Rest In Peace Nate Colbert
1974 Topps (Washington Variation)
Enough already! We lost another player from my youth, former slugger and Mr. Padre before Dave Winfield, Nate Colbert. He was a slugger who had a monster 1972 campaign for the lowly Padres, though his time at the top was limited. He had five really good seasons and then fell off a cliff, so to speak. Few realize he finished his career in 1976 with a few at bats with the Oakland A's after his release from the Expos.
I know I sound like a broken record, but this has got to stop. Players I remember from my youth, many just from my baseball cards, are passing away way too often. I do realize I'm getting up there in age and so are they, but this isn't supposed to happen. Legends are supposed to live forever. And it's not happening.
I often wonder if kids today think of players the way we did back in the day. They can see any team any time so there is nothing left to the imagination. If you want to see the first baseman for the Tampa Rays, you don't need a baseball card. Just turn on SportsCenter or get the MLB Ticket. But is this a good thing? Will too much exposure mean they won't have the memories because it's too easy? How would I feel if I had seen every team all the time in my youth? Would I have watched even less? They say "too much of a good thing is bad."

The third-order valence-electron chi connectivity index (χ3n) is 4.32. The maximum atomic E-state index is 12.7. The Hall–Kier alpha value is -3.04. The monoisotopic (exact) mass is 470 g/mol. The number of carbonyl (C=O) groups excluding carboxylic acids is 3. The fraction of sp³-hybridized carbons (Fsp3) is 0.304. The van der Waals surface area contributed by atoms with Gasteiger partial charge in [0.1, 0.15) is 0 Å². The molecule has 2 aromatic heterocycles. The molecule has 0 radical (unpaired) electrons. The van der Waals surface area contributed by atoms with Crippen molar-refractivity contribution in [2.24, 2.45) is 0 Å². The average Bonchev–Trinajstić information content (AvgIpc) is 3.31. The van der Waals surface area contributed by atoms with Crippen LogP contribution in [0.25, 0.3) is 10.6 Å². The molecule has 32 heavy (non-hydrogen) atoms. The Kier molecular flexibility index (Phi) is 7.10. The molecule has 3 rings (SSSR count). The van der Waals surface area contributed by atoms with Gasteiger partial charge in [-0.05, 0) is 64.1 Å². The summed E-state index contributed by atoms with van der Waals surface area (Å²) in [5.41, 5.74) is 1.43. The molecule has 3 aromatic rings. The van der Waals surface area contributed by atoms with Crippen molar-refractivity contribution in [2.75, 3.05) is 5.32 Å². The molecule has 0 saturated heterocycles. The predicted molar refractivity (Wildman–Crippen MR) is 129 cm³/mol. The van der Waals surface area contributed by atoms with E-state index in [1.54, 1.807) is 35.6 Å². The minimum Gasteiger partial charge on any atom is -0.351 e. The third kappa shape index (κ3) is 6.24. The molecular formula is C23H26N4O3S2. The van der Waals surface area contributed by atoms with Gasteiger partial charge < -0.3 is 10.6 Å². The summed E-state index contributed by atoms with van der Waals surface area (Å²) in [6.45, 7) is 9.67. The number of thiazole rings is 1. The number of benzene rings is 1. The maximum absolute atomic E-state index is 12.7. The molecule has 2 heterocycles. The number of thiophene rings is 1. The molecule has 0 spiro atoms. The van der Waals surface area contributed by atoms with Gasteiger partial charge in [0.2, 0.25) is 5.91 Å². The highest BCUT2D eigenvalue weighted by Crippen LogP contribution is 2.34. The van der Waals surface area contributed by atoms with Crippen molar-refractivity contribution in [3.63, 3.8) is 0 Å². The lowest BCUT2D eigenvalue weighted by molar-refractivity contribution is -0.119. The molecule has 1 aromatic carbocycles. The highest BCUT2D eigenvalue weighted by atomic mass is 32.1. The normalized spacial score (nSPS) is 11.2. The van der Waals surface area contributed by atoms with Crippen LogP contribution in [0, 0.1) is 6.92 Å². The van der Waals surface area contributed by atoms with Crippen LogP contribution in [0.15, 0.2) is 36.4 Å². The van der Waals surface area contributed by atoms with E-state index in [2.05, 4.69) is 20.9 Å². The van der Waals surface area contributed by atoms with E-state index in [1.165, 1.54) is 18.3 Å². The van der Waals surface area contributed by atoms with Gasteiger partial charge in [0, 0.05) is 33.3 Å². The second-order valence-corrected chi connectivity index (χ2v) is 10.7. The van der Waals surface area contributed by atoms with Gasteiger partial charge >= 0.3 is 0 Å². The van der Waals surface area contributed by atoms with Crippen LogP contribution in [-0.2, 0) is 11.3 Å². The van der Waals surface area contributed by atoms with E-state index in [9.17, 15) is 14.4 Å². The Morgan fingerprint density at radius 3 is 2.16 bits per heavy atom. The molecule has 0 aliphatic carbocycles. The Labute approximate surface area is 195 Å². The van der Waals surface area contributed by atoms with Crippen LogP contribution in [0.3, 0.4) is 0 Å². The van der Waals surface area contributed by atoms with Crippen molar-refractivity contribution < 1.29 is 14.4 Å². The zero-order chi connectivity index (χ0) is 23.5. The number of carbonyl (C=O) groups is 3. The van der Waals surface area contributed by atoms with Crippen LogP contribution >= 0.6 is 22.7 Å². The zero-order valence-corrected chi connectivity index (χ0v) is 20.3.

So I look at the 1974 Topps Nate Colbert with the "Washington Nat'l Lea" variation and I remember a simpler time. Though I admit I don't remember much from 1974, I know there was a big man playing first base for the Padres who hit a lot of bombs!
Rest In Peace Nate Colbert...I will always remember you!